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High plasma HDL cholesterol is associated with reduced risk of myocardial infarction, but whether this association is causal is unclear. Exploiting the fact that genotypes are randomly assigned at meiosis, are independent of non-genetic confounding, and are unmodified by disease processes, mendelian randomisation can be used to test the hypothesis that the association of a plasma biomarker with disease is causal.
Some genetic mechanisms that raise plasma HDL cholesterol do not seem to lower risk of myocardial infarction. These data challenge the concept that raising of plasma HDL cholesterol will uniformly translate into reductions in risk of myocardial infarction.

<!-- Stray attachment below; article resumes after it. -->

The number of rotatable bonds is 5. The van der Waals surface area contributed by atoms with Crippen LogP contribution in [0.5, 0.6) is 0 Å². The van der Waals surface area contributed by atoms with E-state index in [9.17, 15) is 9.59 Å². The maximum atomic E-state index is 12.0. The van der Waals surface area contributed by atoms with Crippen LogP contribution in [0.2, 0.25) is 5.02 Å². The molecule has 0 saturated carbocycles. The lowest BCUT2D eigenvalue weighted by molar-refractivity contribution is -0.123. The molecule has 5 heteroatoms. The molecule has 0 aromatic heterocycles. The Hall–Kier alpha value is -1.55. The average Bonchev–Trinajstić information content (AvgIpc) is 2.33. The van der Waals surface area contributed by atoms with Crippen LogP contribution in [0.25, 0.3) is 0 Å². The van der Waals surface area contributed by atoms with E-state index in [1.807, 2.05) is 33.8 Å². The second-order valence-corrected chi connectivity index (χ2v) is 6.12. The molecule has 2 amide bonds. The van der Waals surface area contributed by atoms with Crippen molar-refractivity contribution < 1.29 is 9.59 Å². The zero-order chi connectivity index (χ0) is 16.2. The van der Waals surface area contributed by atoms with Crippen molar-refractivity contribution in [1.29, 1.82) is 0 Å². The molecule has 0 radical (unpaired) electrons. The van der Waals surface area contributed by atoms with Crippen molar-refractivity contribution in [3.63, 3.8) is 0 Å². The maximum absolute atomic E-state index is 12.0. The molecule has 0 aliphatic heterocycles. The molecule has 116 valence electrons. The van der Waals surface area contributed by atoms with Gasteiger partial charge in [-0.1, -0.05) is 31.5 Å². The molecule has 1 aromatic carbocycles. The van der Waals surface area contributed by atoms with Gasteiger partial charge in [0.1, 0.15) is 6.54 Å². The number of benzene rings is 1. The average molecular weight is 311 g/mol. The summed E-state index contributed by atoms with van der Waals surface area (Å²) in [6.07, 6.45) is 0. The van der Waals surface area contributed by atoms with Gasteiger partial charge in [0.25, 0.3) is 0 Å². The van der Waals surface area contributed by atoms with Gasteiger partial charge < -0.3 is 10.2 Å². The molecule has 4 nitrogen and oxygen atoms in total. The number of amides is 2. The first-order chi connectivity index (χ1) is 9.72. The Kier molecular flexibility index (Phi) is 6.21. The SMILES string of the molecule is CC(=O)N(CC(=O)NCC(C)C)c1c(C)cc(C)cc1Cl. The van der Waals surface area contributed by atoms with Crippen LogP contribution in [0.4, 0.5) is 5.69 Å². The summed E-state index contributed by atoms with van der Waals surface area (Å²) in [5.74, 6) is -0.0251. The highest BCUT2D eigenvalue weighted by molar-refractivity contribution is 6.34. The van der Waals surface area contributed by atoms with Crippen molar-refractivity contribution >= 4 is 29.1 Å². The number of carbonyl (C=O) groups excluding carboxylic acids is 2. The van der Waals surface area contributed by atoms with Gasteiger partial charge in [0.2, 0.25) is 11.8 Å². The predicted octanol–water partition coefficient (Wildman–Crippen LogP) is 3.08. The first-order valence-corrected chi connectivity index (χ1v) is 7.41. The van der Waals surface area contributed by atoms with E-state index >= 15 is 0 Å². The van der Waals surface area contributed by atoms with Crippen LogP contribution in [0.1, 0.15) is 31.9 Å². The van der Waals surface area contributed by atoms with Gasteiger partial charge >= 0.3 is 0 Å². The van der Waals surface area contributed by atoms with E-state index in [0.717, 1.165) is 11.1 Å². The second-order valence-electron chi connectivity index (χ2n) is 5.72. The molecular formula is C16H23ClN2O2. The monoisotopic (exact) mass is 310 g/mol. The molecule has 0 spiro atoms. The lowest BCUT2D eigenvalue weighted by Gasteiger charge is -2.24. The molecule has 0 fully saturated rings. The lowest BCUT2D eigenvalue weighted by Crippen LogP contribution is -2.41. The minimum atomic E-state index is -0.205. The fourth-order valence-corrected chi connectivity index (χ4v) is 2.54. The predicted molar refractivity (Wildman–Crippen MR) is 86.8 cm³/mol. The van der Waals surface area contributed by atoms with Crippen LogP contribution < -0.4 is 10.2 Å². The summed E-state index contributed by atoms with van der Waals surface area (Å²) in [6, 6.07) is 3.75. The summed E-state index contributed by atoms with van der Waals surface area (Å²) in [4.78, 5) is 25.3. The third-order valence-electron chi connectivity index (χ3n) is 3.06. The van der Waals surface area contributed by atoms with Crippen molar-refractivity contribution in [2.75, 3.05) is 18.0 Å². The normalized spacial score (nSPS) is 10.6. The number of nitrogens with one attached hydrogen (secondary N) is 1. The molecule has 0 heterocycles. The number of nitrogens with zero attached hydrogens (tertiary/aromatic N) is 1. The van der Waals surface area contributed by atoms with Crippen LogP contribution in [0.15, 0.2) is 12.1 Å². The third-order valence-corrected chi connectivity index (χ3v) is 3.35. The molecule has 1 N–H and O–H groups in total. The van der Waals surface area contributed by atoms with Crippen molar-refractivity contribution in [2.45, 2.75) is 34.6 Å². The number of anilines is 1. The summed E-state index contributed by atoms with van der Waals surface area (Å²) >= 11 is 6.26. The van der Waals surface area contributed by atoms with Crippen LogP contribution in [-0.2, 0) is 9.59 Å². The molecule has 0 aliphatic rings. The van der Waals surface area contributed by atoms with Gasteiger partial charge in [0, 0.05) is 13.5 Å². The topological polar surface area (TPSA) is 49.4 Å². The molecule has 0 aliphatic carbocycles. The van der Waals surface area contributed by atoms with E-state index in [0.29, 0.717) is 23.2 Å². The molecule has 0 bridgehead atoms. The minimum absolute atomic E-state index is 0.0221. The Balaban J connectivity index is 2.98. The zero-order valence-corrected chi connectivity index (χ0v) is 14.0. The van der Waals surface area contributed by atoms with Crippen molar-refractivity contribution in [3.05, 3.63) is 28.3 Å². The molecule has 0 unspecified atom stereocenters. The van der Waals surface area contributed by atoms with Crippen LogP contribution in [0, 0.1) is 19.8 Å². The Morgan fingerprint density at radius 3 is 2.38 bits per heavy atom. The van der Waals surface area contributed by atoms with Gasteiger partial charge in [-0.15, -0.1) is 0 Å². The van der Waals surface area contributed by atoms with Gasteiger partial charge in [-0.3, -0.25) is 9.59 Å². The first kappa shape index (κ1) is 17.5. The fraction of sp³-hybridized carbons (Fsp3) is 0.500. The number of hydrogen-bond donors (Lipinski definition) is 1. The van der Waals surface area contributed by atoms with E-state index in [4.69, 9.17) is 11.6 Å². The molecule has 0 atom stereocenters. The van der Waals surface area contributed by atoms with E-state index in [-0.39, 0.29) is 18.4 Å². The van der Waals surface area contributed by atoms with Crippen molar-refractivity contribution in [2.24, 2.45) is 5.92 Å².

In summary, our results showed that polymorphisms related to plasma LDL cholesterol were consistently associated with risk of myocardial infarction, whereas this was not the case for variants related to plasma HDL cholesterol. A polymorphism in the endothelial lipase gene and a genetic score of 14 common SNPs that specifically raised HDL cholesterol were not associated with myocardial infarction, suggesting that some genetic mechanisms that raise HDL cholesterol do not lower risk of myocardial infarction. Hence, interventions (lifestyle or pharmacological) that raise plasma HDL cholesterol cannot be assumed ipso facto to lead to a corresponding benefit with respect to risk of myocardial infarction.